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      Biology and integrated management of wheat stem sawfly and the need for continuing research

      , , , ,

      The Canadian Entomologist

      Cambridge University Press (CUP)

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          Residue management, conservation tillage and soil restoration for mitigating greenhouse effect by CO2-enrichment

           R. Lal (1997)
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            A Multi-Tactic Approach to Manage Weed Population Dynamics in Crop Rotations

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              Cultivar preferences of ovipositing wheat stem sawflies as influenced by the amount of volatile attractant.

              The wheat stem sawfly, Cephus cinctus Norton, causes severe losses in wheat grown in the northern Great Plains. Much of the affected area is planted in monoculture with wheat, Triticum aestivum L., grown in large fields alternating yearly between crop and no-till fallow. The crop and fallow fields are adjacent. This cropping landscape creates pronounced edge effects of sawfly infestations and may be amenable to trap cropping using existing agricultural practices. The behavioral preference for two wheat varieties was assessed in the context of developing trap crops for this insect. In field nurseries, stem lodging assessments indicated that the cultivar 'Conan' was infrequently damaged, whereas 'Reeder' was often heavily damaged. In laboratory choice and no-choice tests, 'Reeder' was significantly preferred by ovipositing wheat stem sawfly females. These two cultivars did not differ significantly in height or developmental stage, factors known to impact sawfly preference. Although Conan received fewer eggs than Reeder in no-choice tests, oviposition was further reduced in choice tests, indicating that females clearly preferred Reeder. In field trials where the overall dimensions of the spatial structure in choice tests was varied, females always selected Reeder over Conan in alternating block, row, and interseeded planting scenarios. Reeder releases greater amounts of the attractive compound, (Z)-3-hexenyl acetate than Conan but is similar to Conan for three other known, behaviorally active volatile compounds. The results are discussed in terms of cultivar selection for large scale trap crop experiments for the wheat stem sawfly.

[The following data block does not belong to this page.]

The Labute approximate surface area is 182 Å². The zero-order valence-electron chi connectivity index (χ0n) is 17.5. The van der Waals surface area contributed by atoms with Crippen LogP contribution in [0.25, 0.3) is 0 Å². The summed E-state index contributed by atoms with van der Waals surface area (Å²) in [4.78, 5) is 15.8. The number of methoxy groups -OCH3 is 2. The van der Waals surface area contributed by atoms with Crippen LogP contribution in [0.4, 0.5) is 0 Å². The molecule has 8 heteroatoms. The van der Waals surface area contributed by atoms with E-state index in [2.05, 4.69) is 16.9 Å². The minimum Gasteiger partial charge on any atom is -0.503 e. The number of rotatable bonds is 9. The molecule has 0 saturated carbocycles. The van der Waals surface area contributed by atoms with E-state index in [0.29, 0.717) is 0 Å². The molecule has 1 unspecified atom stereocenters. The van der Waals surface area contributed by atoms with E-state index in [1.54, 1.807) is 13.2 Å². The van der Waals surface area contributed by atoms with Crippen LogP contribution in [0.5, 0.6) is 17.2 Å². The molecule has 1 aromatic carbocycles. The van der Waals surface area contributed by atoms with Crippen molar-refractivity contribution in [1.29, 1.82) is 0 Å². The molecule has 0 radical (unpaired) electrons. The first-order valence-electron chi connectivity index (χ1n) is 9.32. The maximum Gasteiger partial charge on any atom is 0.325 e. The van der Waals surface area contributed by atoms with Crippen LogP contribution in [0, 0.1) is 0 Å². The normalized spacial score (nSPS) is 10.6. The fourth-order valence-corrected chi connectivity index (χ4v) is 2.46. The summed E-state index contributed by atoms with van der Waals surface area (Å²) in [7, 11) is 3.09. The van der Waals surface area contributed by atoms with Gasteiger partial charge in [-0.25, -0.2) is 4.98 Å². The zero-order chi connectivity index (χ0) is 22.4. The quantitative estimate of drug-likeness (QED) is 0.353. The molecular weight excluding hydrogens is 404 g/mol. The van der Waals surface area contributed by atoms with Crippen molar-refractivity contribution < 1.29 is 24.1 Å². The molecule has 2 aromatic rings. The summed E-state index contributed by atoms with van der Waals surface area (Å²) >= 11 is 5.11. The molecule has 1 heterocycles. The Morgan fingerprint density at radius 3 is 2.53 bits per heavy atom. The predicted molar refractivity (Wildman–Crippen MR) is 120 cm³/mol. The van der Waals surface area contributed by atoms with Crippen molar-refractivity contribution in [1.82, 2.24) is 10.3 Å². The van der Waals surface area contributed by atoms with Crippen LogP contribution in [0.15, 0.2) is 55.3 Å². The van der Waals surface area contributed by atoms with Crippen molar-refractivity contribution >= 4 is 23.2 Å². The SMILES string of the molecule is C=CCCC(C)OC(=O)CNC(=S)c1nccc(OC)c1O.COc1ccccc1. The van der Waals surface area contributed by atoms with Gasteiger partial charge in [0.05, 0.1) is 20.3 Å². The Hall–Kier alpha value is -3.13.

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                Author and article information

                Journal
                The Canadian Entomologist
                Can. Entomol.
                Cambridge University Press (CUP)
                0008-347X
                1918-3240
                March 2011
                March 2011
                : 143
                : 2
                : 105-125
                Article
                10.4039/n10-056
                © 2011

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